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A Comparison of Numerical Methods to Predict the Progressive Collapse of Lightweight Aluminium Vessels

Lookup NU author(s): Dr Simon Benson, Dr Jonathan Downes, Professor Bob Dow


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This article presents a comparison of several methods to predict the primary longitudinal bending moment-curvature relationship for a series of box beams with dimensions equivalent to a large, lightweight aluminium ship. The comparative study includes the application of an extended progressive collapse methodology, which has been developed specifically to predict the strength behavior of lightweight hull structures under primary bending moment and accounts for compartment-level, gross panel buckling effects of the orthogonally stiffened structure. The approach is based on the principles of the Smith progressive collapse method, which has been shown to be a capable measure of ultimate strength when applied to steel ships. However, a fundamental premise of the Smith method is that buckling forms an interframe. The extended method discards this assumption and includes overall gross panel buckling effects in the determination of girder strength. For the case study, both the interframe and compartment behavior of the case study box girders are compared. The results are also compared with nonlinear finite element analyses of the box girders. The nonlinear finite element method is being increasingly applied to predict hull girder progressive collapse and, provided computation time is acceptable, will predict collapse modes over an entire compartment. The extended progressive collapse method is shown to compare favorably to the equivalent finite element analysis when overall buckling modes dominate.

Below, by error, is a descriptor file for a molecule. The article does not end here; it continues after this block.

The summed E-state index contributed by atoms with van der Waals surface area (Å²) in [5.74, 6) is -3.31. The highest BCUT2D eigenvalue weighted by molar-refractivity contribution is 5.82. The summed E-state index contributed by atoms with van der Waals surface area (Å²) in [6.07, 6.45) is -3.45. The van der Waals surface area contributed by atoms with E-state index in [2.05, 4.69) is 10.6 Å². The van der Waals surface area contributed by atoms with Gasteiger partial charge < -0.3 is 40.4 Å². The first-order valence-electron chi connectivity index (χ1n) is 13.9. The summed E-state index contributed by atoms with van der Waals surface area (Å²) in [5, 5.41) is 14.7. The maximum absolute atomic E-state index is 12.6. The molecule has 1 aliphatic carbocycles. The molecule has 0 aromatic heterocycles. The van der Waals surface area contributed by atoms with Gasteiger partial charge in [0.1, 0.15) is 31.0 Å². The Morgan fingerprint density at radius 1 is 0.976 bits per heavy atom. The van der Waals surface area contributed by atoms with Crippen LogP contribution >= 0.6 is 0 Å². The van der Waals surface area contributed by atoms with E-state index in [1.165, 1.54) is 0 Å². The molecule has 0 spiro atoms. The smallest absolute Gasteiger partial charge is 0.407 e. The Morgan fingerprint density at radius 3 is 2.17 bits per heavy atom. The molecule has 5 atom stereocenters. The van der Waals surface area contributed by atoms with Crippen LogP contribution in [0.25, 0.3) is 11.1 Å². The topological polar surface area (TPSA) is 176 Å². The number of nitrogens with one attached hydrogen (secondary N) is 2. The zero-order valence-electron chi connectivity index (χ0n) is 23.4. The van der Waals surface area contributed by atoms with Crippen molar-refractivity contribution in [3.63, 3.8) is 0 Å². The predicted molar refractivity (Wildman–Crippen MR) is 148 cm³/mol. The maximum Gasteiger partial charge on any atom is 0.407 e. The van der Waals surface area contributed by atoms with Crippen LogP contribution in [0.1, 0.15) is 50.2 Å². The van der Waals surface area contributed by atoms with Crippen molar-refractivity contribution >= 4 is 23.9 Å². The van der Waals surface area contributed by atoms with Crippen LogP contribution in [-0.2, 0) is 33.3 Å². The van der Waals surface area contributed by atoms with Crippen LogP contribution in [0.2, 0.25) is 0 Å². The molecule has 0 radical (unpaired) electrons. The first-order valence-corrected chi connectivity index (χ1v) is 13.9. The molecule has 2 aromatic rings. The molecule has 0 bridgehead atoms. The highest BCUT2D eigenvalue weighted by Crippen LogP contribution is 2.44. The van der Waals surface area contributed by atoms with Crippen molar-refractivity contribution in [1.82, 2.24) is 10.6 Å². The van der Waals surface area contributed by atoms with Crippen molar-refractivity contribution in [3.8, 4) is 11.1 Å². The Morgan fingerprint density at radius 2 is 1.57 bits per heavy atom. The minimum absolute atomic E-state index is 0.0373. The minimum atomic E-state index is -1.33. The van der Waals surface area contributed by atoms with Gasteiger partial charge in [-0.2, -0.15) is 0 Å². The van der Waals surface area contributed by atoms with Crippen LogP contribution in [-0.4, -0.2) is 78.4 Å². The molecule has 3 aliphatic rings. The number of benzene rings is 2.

Publication metadata

Author(s): Benson S, Downes J, Dow RS

Publication type: Conference Proceedings (inc. Abstract)

Publication status: Published

Conference Name: Transactions - Society of Naval Architects and Marine Engineers

Year of Conference: 2015

Pages: 467-476

Acceptance date: 01/01/1900

ISSN: 0081-1661

Publisher: Society of Naval Architects and Marine Engineers


Library holdings: Search Newcastle University Library for this item

ISBN: 9780939773954